Great Album Covers #8: Dark Side Of The Moon

July 12, 2012. No comments.

(originally posted 28th May 2012)

Pink Floyd – Dark Side of the Moon

EMI Harvest 1973
Design by Hipgnosis with George Hardie

Back in the early 70s, when a band told a record company that they were hiring their own designers to create the artwork for their new album, that record company was sure to be nervous especially when the band’s previous sleeves had featured a cow, trippy, abstract photographic montages and often didn’t feature the band name or album title.

Then again, when the band was shifting as many albums as Pink Floyd, what could EMI do but accept what ever was presented?

The agency commissioned to carry out the design were Hipgnosis who had also been responsible for  Pink Floyd’s previous albums Saucerful of Secrets (1968) and Atom Heart Mother (1970) as well as many of the most memorable, eye-catching and controversial sleeves of the 60s and 70s. The brief  for Dark Side of the Moon was to come up with a stylish, smarter image that moved away from the photographic images of the past. The prism concept was one of seven ideas presented to the band and it took only three minutes for them to agree that this was the best way forward.

The original illustration of the prism came from a book in the Hipgnosis studio. The idea, apparently, being that Pink Floyd were about “sound and light” – the rays of light turn into soundwaves on the inside spread. The original image showed the prism against a white background but was redrawn on black to make it look more striking and stylish. The six colours (indigo was dropped as it too similar to violet) that are emitted through the prism continue onto the middle spread where, as mentioned above, they transform into soundwaves and then back again. The outer and inner spread also cleverly line-up to form a seamless pattern for in-store displays.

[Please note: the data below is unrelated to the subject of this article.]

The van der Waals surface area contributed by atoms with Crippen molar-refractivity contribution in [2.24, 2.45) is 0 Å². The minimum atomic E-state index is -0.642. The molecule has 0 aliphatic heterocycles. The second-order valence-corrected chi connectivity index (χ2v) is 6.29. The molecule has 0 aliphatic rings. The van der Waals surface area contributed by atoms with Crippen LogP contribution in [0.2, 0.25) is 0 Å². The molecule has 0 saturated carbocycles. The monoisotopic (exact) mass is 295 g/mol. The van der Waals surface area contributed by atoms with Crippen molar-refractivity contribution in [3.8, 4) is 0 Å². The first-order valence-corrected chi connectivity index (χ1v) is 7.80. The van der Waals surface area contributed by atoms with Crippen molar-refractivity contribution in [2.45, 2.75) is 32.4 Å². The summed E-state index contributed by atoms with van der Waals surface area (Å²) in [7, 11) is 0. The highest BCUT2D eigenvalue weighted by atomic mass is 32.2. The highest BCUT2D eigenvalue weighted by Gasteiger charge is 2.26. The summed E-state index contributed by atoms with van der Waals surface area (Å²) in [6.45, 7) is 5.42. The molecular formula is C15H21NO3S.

Echoing the prism, was a poster of the Great Pyramid at Giza that was contained, along with a live poster of the band, inside the sleeve. Illustrator George Hardie then created two postcard size stickers that completed the package.

Dark Side of the Moon’s iconic illustration leant itself to future applications such as merchandise far better than perhaps any sleeve before it. It has also been reinterpreted by the band over the years as reissued and anniversary editions have been released. For the twentieth anniversary, photographer Tony May recreated the cover by actually passing a beam of white light through a glass prism and in 2003, to mark the album’s 30th anniversary, Storm Thorgerson –  one of the founding members of Hipgnosis – reproduced the design in stained glass before photographing it against a background of trees and buildings. With the album’s 40th anniversary next year, one wonders what is being planned next.

Hipgnosis, and in particular Storm Thorgerson, continue to work with Pink Floyd to this day.

So, what make sit a great sleeve? It’s simplicity, that is all. And because it is so simple it is eyecatching and memorable. And timeless.

The author of this series on Great Album Covers is Martin Rowsell, Managing and Creative Director of Simply Marvellous Creative Ltd, A British design agency working with musicians on their websites, branding and artwork. Recent clients have included award winning singer Eddi Reader, Legendary record producer Phil Ramone and acclaimed folk band, Lau. Visit the Simply Marvellous website or Facebook page.

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